Russian peacekeepers, local proxy forces and Cossack units that answered the media call joined the regular RFAF fight.[53] Furthermore, the RFAF dropped forces in unmarked uniforms behind Georgian lines to conduct subversive actions.[54] Overwhelmed by force and simultaneous in-depth actions, together with the disruption of their situational awareness and communications, Georgian commanders were psychologically put on the defensive.[55] The Russian operational objective was to secure the breakaway regions. Once secured, the RFAF pushed on in support of other efforts, the navy blockaded the coast while the army seized transport infrastructure and threatened the pipelines to degrade the economy.[56]

Shifting towards the fifth phase – resolution – Russia stopped short of Tbilisi and international oil pipelines to avoid an international reaction. Isolated from the outside world and with a large part of Georgia occupied by Russia, the Georgian government became willing to negotiate peace terms. After ensuring their operational objectives, the RFAF withdrew on 12 August into South Ossetia and Abkhazia.[57] The results of the conflict caused NATO to reconsider offering an Alliance membership to Georgia, whereas Russia unilaterally recognized the independence of the separatist republics Abkhazia and South Ossetia.[58] Russia’s strategic objective was halting NATO’s expansion, warning other former Soviet states not to pursue NATO membership.[59] The conflict remains frozen up to this writing.

2014 Ukraine (Crimea) conflict

Detailed Operational Framework

Analyzing the Estonian and Georgian conflicts, it is possible to define a more detailed operational framework.[60] Figure 2 depicts this detailed operational framework that includes Gerasimov’s six phases, three broad sets of measures (non-military, information related, and military), and broad tasks. Added to the original Gerasimov operational framework are detailed tasks, legal measures, effects, operational goals and their interdependences. Not depicted are the ever present operational and strategic level concealment. Russia never claims ownership until the sixth phase: restoration of peace. The next paragraphs describe the events that took place in the 2014 Russo-Ukraine (Crimea) conflict, related to the tasks, effects, and goals of the operational framework as Russia clearly used this framework, refined with lessons learned from the Estonian and Georgian conflicts.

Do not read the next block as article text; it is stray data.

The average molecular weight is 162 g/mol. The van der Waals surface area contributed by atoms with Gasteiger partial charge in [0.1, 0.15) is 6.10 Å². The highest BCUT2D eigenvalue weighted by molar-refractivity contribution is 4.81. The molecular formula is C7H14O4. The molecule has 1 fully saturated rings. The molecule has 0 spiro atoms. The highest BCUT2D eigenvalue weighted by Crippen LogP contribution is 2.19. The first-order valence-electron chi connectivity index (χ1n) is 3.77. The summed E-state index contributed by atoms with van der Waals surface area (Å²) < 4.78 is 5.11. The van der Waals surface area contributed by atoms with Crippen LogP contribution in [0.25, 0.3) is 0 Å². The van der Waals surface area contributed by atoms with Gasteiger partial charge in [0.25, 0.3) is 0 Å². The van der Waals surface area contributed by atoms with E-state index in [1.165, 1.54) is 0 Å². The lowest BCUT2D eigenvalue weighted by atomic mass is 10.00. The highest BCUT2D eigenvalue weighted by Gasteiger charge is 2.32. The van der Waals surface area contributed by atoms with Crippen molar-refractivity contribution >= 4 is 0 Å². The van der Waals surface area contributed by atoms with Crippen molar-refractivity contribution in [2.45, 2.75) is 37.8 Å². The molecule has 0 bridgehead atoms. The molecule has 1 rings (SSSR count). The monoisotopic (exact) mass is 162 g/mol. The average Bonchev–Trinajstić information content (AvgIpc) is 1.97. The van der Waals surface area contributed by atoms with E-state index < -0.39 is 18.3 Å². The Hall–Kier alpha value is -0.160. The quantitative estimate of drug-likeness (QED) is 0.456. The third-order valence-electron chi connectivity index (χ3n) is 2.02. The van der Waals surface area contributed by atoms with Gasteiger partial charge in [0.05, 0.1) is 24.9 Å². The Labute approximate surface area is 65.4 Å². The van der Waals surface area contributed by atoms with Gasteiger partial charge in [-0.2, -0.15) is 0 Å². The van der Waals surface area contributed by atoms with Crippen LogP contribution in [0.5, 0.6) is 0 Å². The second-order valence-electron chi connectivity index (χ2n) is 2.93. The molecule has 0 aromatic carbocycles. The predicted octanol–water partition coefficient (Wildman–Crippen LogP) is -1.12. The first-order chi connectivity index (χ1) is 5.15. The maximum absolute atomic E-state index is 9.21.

Figure 2 Detailed Operational Framework. Created by the author, based on Valery Gerasimov, ‘The value of science in anticipation,’ VPK news, 27 February 2014. Accessed 2 July 2014,

The First Two Phases: Concealed Origin and Escalation

The Russo-Ukraine conflict has a long concealed origin. Anti-Russian and anti-Western feelings in Ukraine sparked uprisings during the last fifteen years: the 2003 Orange revolution, 2008 Crimea unrest, and 2013 Euromaidan revolution, being a prelude to the current Russo-Ukrainian conflict. Phase two, the escalation phase of the most current crisis, started after President Yanukovych of Ukraine fled the country in February 2014 and a pro-Western government assumed power.[61] Russia argued that this was an illegal act, as Ukrainians had not followed the impeachment procedure as depicted in Ukrainian law.[62] According to Russia, the new government acted against the security of Russians within Ukraine. Russia used the international humanitarian intervention discourse for its protection of Russians abroad to justify an intervention, again with reference to the Western arguments to validate NATO’s involvement in the Kosovo crisis.[63] The most likely reasoning for Russia’s commitment in Ukraine was to halt NATO expansion and remain in control of the harbor of Sevastopol, a Russian naval base at the Crimean peninsula, needed for all-year access to connecting seas and oceans.

Next step in the Russian operation was the media campaign to gain support in Crimea and Russia and to isolate the government of Ukraine, as depicted in the center of phase one and two: strategic communication. Television and the Internet were the dominant news media in Ukraine.[64] In Crimea, in total 95 percent of the population gathered their news from the television channels, which were almost all Russian state owned. Some 50 percent of the Crimean population gathered their news from the Internet, and 70 percent of the Crimean Internet users rely for their news gathering on the two major Russian social network sites available. Russians and Ukrainians analyzed information on sentiments gathered from the Internet, finding a 76 percent score for pro-Russian sentiments in the region. In Russia, these figures were comparable; more than 75 percent of the population trust their state-owned media. Independent news providers are rated with a 30 percent trustworthy score, and foreign news providers only score 5 percent reliability.[65] All in all, it is reasonable to state that Russia established information dominance in the first phase of the Gerasimov doctrine – concealed origin – and that it uses extra means during the following phase to retain this dominance depicted as the ‘local information dominance’ goal (red) in the center of figure 2.